Questions are powerful. Asking them often seems more valuable [to me] than insisting on answers. It’s the questions that redirect my attention from one thing to another. Questions fired off one after the other without time to answer quickly find me feeling backed into a corner, or attacked and frustrated. Questions themselves are not to blame for any of that; it’s how they are used, and with what intent. If I am listening, they can also quickly alert me that I am being misunderstood. I am learning to practice deep listening even when I feel emotionally attacked, or unexpectedly cornered by someone else’s aggressively expressed agenda. (I’m not saying I find it easy, but I often find it successful for putting challenging discourse back on a civil, comfortable foundation.) The most interesting thing about practicing listening deeply is that I end up… listening. Hearing more. Understanding more. Feeling more compassionate and level-headed. Feeling empowered and safe. Once I’m in that place, it becomes a simple thing to ask a question. No animus, no aggression, no passive-aggressive tit-for-tat punishment or emotional bullshit; I am able to ask a reasonable, compassionate, interested question that may actually result in needs being met, and a greater shared understanding being reached. It’s the whole point of a question, actually.

Who's 'right'? The ducks or the waiting cat crouched in the grass?

Who’s ‘right’? The ducks or the waiting cat crouched in the grass?

Questions are powerful. My results vary, of course, because sometimes it is the very feeling of power, itself, that has fueled whatever drama of the moment exists between human beings – and some people don’t want to ‘give up their power’, and perceive any power in anyone else’s hands as a direct threat to their own. It’s a weird sort of emotional greed. I don’t know quite what else to think of it. Fearfulness at its core, probably – I’ve been so terrified of being powerless, myself, that a single question directed with insightful compassion directly at the heart of whatever was truly bothering me could cause real rage; being visible and understood wasn’t what I was after, I only wanted to feel powerful (and I was, in that moment, willing to get there at the expense of someone else’s feeling of emotional safety). I find it, now, a very unhealthy approach. Giving up needing to ‘be right’, giving up needing to feel powerful (not the same thing as feeling empowered!) and practicing authenticity, self-acceptance, and awareness are important stepping-stones to being able to listen deeply (practicing, practicing!), and ask questions with more compassion, and without attacking (also requiring practice).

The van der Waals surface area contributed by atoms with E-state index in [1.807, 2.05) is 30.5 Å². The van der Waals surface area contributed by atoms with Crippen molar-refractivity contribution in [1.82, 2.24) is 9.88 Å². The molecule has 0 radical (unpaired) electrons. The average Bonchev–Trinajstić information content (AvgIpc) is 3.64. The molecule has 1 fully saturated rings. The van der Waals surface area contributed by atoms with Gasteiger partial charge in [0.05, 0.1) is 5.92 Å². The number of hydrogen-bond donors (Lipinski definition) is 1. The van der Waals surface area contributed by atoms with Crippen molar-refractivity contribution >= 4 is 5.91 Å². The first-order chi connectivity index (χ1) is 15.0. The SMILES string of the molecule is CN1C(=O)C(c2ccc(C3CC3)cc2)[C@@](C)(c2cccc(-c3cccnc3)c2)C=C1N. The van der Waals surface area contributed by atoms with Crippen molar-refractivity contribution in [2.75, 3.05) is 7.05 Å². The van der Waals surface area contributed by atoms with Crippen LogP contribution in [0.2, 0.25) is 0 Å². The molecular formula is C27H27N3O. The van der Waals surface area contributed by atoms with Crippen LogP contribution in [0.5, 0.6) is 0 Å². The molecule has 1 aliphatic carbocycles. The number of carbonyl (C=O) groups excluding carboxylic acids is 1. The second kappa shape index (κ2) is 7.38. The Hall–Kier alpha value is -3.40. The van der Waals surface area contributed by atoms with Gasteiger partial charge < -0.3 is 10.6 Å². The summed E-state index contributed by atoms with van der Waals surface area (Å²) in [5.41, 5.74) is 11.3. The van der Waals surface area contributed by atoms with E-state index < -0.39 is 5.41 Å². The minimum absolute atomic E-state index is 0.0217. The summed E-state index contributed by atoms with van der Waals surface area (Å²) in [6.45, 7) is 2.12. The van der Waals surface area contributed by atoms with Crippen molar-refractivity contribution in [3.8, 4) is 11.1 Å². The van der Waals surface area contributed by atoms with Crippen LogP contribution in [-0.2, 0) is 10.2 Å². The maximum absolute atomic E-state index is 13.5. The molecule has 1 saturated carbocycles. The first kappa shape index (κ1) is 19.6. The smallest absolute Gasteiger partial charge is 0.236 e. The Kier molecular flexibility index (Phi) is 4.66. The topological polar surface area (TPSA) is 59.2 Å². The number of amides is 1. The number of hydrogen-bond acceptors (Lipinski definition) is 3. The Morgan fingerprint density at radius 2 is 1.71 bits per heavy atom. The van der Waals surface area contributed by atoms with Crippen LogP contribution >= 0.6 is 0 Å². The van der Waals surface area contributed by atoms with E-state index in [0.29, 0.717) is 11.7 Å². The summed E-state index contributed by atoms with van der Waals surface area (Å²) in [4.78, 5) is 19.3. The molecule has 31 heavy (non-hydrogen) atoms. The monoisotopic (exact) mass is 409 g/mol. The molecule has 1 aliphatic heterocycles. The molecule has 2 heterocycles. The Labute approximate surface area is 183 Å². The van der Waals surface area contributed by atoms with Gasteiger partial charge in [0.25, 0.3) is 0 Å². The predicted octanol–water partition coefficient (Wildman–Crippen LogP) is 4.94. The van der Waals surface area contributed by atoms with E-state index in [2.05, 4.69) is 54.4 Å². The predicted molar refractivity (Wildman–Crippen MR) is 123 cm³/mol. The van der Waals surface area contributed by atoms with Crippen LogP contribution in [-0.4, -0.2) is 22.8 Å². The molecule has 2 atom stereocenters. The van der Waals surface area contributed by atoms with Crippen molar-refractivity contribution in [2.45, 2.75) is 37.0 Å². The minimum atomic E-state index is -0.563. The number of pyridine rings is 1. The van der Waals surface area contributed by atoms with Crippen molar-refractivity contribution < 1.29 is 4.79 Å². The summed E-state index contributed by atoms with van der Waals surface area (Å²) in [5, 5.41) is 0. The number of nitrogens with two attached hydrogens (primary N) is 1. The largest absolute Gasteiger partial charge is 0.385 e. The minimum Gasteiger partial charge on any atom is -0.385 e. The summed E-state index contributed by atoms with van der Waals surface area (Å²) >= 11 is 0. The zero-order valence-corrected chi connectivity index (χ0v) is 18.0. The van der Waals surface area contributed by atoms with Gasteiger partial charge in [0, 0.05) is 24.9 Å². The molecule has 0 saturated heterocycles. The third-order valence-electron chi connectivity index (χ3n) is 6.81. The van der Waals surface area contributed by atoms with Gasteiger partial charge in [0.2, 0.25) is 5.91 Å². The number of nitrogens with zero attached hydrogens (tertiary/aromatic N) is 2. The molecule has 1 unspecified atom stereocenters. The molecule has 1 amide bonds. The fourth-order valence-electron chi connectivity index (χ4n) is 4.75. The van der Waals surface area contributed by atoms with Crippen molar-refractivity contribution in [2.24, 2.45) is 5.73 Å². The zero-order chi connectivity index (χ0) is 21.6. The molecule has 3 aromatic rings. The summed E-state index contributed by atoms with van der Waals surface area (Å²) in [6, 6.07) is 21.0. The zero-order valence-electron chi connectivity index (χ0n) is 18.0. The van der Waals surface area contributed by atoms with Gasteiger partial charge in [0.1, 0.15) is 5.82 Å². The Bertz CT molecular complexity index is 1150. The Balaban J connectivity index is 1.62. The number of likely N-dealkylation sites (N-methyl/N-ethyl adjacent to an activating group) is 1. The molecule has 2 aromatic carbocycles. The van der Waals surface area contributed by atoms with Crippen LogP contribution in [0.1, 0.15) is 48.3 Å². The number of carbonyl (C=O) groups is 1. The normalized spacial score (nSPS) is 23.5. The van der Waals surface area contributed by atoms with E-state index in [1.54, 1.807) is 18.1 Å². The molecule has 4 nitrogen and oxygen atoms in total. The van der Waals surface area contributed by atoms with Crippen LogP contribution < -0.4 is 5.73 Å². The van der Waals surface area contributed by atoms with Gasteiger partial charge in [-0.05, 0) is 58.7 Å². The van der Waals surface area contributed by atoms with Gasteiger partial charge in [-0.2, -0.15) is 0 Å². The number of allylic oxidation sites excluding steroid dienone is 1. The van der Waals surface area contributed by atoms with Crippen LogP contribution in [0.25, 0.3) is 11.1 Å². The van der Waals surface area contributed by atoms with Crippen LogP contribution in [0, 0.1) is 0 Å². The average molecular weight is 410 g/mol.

If I feel flooded, how do I find firm footing to maintain a feeling of safety?

If I feel flooded, how do I find firm footing to maintain a feeling of safety?